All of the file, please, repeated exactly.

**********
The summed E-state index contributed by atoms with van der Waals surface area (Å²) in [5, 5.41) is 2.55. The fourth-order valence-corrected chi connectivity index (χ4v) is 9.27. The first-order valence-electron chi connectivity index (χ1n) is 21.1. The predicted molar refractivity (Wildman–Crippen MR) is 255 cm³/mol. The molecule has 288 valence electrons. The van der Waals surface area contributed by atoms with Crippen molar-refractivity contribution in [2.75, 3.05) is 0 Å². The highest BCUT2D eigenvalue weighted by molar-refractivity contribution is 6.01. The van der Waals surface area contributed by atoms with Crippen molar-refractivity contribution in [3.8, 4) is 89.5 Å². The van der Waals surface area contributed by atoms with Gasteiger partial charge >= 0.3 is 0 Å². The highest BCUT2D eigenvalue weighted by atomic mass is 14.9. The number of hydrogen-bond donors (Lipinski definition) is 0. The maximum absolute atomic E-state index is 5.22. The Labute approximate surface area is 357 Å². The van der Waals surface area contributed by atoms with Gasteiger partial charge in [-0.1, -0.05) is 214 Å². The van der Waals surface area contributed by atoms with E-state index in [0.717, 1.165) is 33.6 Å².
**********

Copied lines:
The summed E-state index contributed by atoms with van der Waals surface area (Å²) in [5, 5.41) is 2.55. The fourth-order valence-corrected chi connectivity index (χ4v) is 9.27. The first-order valence-electron chi connectivity index (χ1n) is 21.1. The predicted molar refractivity (Wildman–Crippen MR) is 255 cm³/mol. The molecule has 288 valence electrons. The van der Waals surface area contributed by atoms with Crippen molar-refractivity contribution in [2.75, 3.05) is 0 Å². The highest BCUT2D eigenvalue weighted by molar-refractivity contribution is 6.01. The van der Waals surface area contributed by atoms with Crippen molar-refractivity contribution in [3.8, 4) is 89.5 Å². The van der Waals surface area contributed by atoms with Gasteiger partial charge >= 0.3 is 0 Å². The highest BCUT2D eigenvalue weighted by atomic mass is 14.9. The number of hydrogen-bond donors (Lipinski definition) is 0. The maximum absolute atomic E-state index is 5.22. The Labute approximate surface area is 357 Å². The van der Waals surface area contributed by atoms with Gasteiger partial charge in [-0.1, -0.05) is 214 Å². The van der Waals surface area contributed by atoms with E-state index in [0.717, 1.165) is 33.6 Å².